Our study had limitations. First, it included a small number of patients, because PAF with PSP is rare. Second, we did not evaluate sinus node function at follow-up; however, PAF patients with PSP had no recurrent presyncope or syncope during follow-up. These results imply that the sinus node functions normally after AF is eliminated. Third, the clinical outcome was evaluated in terms of the symptoms reported by patients, the results of electrocardiograms, and 24-hour ambulatory monitoring. Asymptomatic episodes of AF might have been missed. Fourth, ischemia, inflammation, and other factors might also play a role in the atrial remodeling in patients with PSP. Finally, we did not measure sinoatrial conduction time, another possibly useful variable for evaluating overall HLRA function.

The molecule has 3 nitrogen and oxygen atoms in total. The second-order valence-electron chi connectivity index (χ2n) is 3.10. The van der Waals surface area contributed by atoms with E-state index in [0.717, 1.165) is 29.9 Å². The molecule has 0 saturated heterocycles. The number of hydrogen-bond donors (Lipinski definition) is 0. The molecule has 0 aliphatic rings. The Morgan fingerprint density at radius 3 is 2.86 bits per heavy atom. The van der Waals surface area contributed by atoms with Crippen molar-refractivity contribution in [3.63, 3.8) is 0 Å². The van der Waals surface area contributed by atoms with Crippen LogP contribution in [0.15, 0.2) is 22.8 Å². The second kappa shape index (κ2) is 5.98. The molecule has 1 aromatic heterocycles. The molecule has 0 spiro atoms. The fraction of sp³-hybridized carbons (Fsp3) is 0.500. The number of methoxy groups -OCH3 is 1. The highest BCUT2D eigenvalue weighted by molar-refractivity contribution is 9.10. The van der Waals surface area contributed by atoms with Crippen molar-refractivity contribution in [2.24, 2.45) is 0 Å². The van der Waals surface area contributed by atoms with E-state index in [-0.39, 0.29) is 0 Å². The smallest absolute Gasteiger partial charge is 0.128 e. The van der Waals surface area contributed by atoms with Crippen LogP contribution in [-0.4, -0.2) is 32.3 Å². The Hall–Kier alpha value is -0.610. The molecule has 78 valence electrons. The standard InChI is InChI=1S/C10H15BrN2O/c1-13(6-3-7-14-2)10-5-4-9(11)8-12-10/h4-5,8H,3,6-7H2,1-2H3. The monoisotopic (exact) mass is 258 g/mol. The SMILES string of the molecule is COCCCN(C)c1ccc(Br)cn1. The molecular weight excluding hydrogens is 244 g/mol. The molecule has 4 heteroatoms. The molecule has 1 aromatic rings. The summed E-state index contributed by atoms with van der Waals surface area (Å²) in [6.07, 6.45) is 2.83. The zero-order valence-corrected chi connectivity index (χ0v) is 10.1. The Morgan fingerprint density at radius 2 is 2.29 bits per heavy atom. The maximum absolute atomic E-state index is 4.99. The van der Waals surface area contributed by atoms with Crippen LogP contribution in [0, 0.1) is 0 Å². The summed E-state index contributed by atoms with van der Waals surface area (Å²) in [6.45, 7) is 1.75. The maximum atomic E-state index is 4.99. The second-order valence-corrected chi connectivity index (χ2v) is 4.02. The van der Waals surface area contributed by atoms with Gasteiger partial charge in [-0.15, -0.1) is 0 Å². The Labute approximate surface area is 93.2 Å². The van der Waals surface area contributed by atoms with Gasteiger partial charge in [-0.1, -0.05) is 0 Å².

We conclude that patients with PAF and PSP have RA electrophysiologic and substrate abnormalities that warrant intensive monitoring after successful ablation.
From: Division of Cardiology (Drs. Bao, Cao, H. Chen, M. Chen, Gu, Ju, Li, B. Yang, G. Yang, and Zhang), the First Affiliated Hospital of Nanjing Medical University, Nanjing 210029, People's Republic of China; and Pacemaker and Defibrillator Clinic (Dr. Shehata) and Complex Ablation Laboratory (Dr. Wang), Cedars-Sinai Medical Center, Los Angeles, California 90048
Drs. Bao, H. Chen, and B. Yang contributed equally to this work.